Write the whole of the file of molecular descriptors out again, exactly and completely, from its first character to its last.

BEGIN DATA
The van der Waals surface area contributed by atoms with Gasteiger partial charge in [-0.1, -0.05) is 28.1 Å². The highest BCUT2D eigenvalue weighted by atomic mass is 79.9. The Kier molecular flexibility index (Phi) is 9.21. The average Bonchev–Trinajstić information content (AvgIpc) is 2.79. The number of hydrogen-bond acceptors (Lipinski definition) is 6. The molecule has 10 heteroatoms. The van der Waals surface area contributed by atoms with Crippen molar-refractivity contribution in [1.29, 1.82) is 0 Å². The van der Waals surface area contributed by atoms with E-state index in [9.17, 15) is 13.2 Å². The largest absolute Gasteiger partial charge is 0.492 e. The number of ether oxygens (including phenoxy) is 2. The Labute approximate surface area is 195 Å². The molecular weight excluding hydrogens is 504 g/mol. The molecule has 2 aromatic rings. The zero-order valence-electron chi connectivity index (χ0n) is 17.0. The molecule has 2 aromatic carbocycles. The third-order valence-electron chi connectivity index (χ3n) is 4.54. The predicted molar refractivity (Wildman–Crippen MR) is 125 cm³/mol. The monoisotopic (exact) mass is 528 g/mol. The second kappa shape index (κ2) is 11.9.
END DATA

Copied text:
The van der Waals surface area contributed by atoms with Gasteiger partial charge in [-0.1, -0.05) is 28.1 Å². The highest BCUT2D eigenvalue weighted by atomic mass is 79.9. The Kier molecular flexibility index (Phi) is 9.21. The average Bonchev–Trinajstić information content (AvgIpc) is 2.79. The number of hydrogen-bond acceptors (Lipinski definition) is 6. The molecule has 10 heteroatoms. The van der Waals surface area contributed by atoms with Crippen molar-refractivity contribution in [1.29, 1.82) is 0 Å². The van der Waals surface area contributed by atoms with E-state index in [9.17, 15) is 13.2 Å². The largest absolute Gasteiger partial charge is 0.492 e. The number of ether oxygens (including phenoxy) is 2. The Labute approximate surface area is 195 Å². The molecular weight excluding hydrogens is 504 g/mol. The molecule has 2 aromatic rings. The zero-order valence-electron chi connectivity index (χ0n) is 17.0. The molecule has 2 aromatic carbocycles. The third-order valence-electron chi connectivity index (χ3n) is 4.54. The predicted molar refractivity (Wildman–Crippen MR) is 125 cm³/mol. The monoisotopic (exact) mass is 528 g/mol. The second kappa shape index (κ2) is 11.9.